Its anniversary is being celebrated with, among other things, the publishing of the field’s own biography.
The biography has been written by Lars Gaute Jøssang, Professor of History at NLA University College in Bergen.
The Heimdal field has a long and exciting history. It was already in 1971 that the Pan Ocean Group was awarded the production licence for the field in the second licensing round.
The first well was drilled between July and December 1972 and proved to have both gas and condensate reserves.
When it commenced production on 3 December 1985, Heimdal was the largest steel jacket on the Norwegian continental shelf. Production of gas and condensate proceeded at reasonably steady annual rates in the period from 1986 to 1996. Subsequent declining production led to plans to use Heimdal as an important transit and processing centre for gas from other fields.
A riser platform, Heimdal Riser, was installed beside the main platform. At the same time, Heimdal was connected to the gas pipeline from the Frigg field to St. Fergus in the United Kingdom, which was given the name Vesterled.
Gas from Huldra, Vale and Byggve/Skirne arrived for processing and export. Grane imported gas through its own pipeline from the riser platform. This resulted in a new era for Heimdal as one of the most important gas hubs on the Norwegian continental shelf.
After 2007 and the merger between Statoil and Hydro’s oil and gas operations, it was discussed whether to shut down Heimdal from 2014, due to declining production.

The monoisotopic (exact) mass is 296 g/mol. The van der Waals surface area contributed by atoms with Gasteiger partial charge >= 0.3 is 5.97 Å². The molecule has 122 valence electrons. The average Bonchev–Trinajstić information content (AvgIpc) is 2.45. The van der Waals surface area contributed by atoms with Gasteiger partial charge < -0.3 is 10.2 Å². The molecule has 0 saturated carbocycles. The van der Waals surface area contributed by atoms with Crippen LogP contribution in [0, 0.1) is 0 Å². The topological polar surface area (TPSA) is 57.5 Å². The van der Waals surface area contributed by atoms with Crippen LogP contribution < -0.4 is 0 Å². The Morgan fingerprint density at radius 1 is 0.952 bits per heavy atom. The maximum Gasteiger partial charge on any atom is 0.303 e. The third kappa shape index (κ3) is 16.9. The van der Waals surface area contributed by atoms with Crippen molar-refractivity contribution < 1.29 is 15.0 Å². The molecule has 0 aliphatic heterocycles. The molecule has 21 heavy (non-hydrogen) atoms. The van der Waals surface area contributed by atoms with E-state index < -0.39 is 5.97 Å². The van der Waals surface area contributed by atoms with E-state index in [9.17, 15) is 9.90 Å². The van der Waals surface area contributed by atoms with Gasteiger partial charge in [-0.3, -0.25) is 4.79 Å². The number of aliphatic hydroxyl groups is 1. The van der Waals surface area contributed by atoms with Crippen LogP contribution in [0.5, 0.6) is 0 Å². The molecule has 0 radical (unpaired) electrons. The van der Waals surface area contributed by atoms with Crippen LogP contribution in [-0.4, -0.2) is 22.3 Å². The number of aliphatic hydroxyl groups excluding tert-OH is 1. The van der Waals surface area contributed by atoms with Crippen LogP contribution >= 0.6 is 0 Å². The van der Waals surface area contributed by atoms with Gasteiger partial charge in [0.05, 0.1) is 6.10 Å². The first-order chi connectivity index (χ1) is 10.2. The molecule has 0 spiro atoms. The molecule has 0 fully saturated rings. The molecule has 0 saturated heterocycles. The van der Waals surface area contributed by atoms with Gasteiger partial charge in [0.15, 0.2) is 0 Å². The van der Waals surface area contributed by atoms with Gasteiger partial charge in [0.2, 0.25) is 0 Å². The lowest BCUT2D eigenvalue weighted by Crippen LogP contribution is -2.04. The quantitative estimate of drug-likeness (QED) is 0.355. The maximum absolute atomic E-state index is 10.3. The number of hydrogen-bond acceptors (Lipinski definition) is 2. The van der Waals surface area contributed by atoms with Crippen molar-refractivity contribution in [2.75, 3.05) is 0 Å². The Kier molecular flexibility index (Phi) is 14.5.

In October 2010, Statoil submitted a plan for the development and operation of Valemon, and Heimdal was given the job of processing and exporting the gas.
This extended Heimdal’s lifetime by many years. Upgrades of the installation were also ensured and these paved the way for the connection of minor fields in the area. From being on the verge of shutdown, Heimdal was given a new lease of life and a new perspective for the many skilled employees on the field.
Heimdal is now primarily a hub for the processing and distribution of gas. The platform receives gas from fields such as Huldra, Oseberg, Skirne and Vale and exports this via the Vesterled and Statpipe pipelines after processing.
“Heimdal has played an important role in Norwegian petroleum history by being an important part of the development and expansion of the Norwegian gas export system. Following its golden age as a producer, a great deal of work has gone into maximising value creation from Heimdal’s infrastructure, which has served as a hub and later as a processing plant for gas from Valemon. The fact that we are now producing from the field with a new well, highlights that Heimdal is constantly entering new phases and still plays a role in the Norwegian petroleum industry,” says Nina Birgitte Koch, vice president for operations for Heimdal.